Pran Tiku, a wealth manager for Peak Financial Management, told the news provider that he has been selling off lower-quality bonds with a higher yield in order to raise cash.
"If the credit crunch is as ominous as it seems and does not have a resolution, then cash becomes a very important investment to hold," he said.
In a more even-keeled market, Tiku said that he holds at least five percent of someone’s portfolio in cash and cash-equivalent short-term investments.
However, the current climate has prompted him to raise this proportion to 30 percent, while decreasing the amount held in bonds from 30 to seven percent.
Last week, Fortune magazine writer Eugenia Levinson suggested that people consider purchasing tax-exempt money market funds, which currently offer an unusually high average yield.
When a child’s health is at stake, parents may expect complete candor from doctors and pediatricians – but in reality, is this always the case?
A new study published in the Archives of Pediatrics & Adolescent Medicine reveals that children’s doctors differ in their approach to disclosing a medical error.
Researchers led by Dr. David J. Loren of the University of Washington School of Medicine polled more than 200 pediatricians about their responses to scenarios in which a child was hospitalized due to an error on their part.
In one of the examples, parents were more likely to be aware of the mistake, while in the other it was more easily concealed.
The survey results revealed a tendency to be more likely to acknowledge an error when it would already be obvious to the family involved.
"This study demonstrated marked variation in when and how pediatricians might disclose medical errors and found that they may be less likely to disclose an error that was less apparent to the family," the researchers wrote.
According to the Agency for Healthcare Research and Quality, medication errors result in around 770,000 injuries and deaths each year in the U.S.
U.S. government agencies should be obligated to assess the impact of counterterrorism initiatives on people’s privacy before they begin, a new report claims.
The National Research Council looked at the methodology, effectiveness and privacy implications of a variety of surveillance techniques used by the government.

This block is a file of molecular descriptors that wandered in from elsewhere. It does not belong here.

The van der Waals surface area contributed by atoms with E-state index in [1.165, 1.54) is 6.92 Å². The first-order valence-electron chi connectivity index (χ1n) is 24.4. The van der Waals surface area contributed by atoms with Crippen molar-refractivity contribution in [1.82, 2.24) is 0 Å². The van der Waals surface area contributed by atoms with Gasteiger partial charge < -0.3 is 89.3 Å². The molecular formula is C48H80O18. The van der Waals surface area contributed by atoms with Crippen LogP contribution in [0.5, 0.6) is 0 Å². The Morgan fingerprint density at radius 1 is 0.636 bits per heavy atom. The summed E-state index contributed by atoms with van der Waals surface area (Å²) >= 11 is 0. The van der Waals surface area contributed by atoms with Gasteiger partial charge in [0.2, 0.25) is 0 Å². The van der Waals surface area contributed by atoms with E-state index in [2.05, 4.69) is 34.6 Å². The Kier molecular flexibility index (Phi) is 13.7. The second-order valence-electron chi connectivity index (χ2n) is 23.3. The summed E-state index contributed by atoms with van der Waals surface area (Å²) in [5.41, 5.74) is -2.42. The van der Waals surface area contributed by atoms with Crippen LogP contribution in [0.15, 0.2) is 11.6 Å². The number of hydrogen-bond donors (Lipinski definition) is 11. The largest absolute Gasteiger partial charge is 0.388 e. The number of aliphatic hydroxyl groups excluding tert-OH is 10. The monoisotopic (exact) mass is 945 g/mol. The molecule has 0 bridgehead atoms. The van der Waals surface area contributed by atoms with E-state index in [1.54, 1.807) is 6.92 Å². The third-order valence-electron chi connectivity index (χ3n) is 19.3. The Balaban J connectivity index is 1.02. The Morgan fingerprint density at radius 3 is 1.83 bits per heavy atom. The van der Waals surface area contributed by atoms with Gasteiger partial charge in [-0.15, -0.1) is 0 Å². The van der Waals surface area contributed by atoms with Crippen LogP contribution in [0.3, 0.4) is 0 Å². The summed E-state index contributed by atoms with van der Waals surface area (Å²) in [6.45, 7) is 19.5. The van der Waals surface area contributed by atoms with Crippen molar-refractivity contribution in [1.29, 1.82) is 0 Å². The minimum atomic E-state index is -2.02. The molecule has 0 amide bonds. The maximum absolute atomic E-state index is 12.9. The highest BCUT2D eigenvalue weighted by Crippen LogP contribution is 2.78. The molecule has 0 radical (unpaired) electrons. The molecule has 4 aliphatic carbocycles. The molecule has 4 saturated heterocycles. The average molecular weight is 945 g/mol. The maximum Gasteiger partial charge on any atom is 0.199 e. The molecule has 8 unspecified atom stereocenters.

In the report, the council noted that data on members of the public is regularly recorded in a number of ways – for example, through telephone calls, credit card usage and taxes – and that the government has access to a great deal of this information.
Former U.S. secretary of defense William Perry, co-chair of the committee that wrote the report, said that although technology should be used to prevent potential terrorist attacks, there should be a structure in place to protect privacy.
"The threat [of terrorism] does not justify government activities that violate the law, or fundamental changes in the level of privacy protection to which Americans are entitled," he commented.
In addition to preliminary evaluation of privacy concerns, a framework for regular oversight should be established, the report said.
The National Research Council has a mission to inform and improve the policies and actions of the U.S. government, according to its website.
Steve Forbes, publisher and editor-in-chief of Forbes magazine, has spoken out against policies that raise taxes in times of financial crisis, claiming that they stifle the economy.
"It was the Roosevelt-Hoover policies that were a disaster in the 30s [and] inflationary, pro-tax policies in the 70s, that turned that decade into a decade of stagnation – and Reagan reversed it," he told CNBC, according to Newsmax.
Forbes has been constantly vocal about the need for tax reform, particularly during his two bids for the presidency in 1996 and 2000.
He has suggested that the U.S. government dispose of the current tax code completely and replace it with a flat tax of 17 percent. He also opposes taxes on social security, pensions, personal savings and capital gains.
In the CNBC interview, Forbes also called for an end to market-to-market accounting rules, which he blamed for the downfall of firms such as AIG and Lehman Brothers.
"This thing is now 14 months old, when it should have been 14 weeks," he added, referring to the credit crisis.
A lawsuit has been filed against pharmaceutical firm Pfizer, alleging that the company attempted to suppress negative research about its epilepsy drug, Neurontin.
Documents submitted by the plaintiffs allege that the drug company delayed publication of certain studies regarding the medication’s success for conditions other than epilepsy.
They also claim that Pfizer used spin techniques to make results seem more positive and combined both favorable and negative findings together, which distorted research.
The pharmaceutical giant has denied it is at fault, releasing a statement saying it is "committed to the communication of medically or scientifically significant results of all studies, regardless of outcome."
According to the New York Times, some of the studies in question raised doubts about how effectively Neurontin was at treating bipolar disorder, some types of pain and migraines.
In 2004, the drug company paid hundreds of millions of dollars to settle a lawsuit claiming Neurontin was promoted to treat unapproved conditions by Warner-Lambert, a firm which was purchased by Pfizer in 2000.
Pfizer stopped marketing Neurontin in 2004, when it lost its patent protection. The company’s 2007 revenue was $48.4 billion.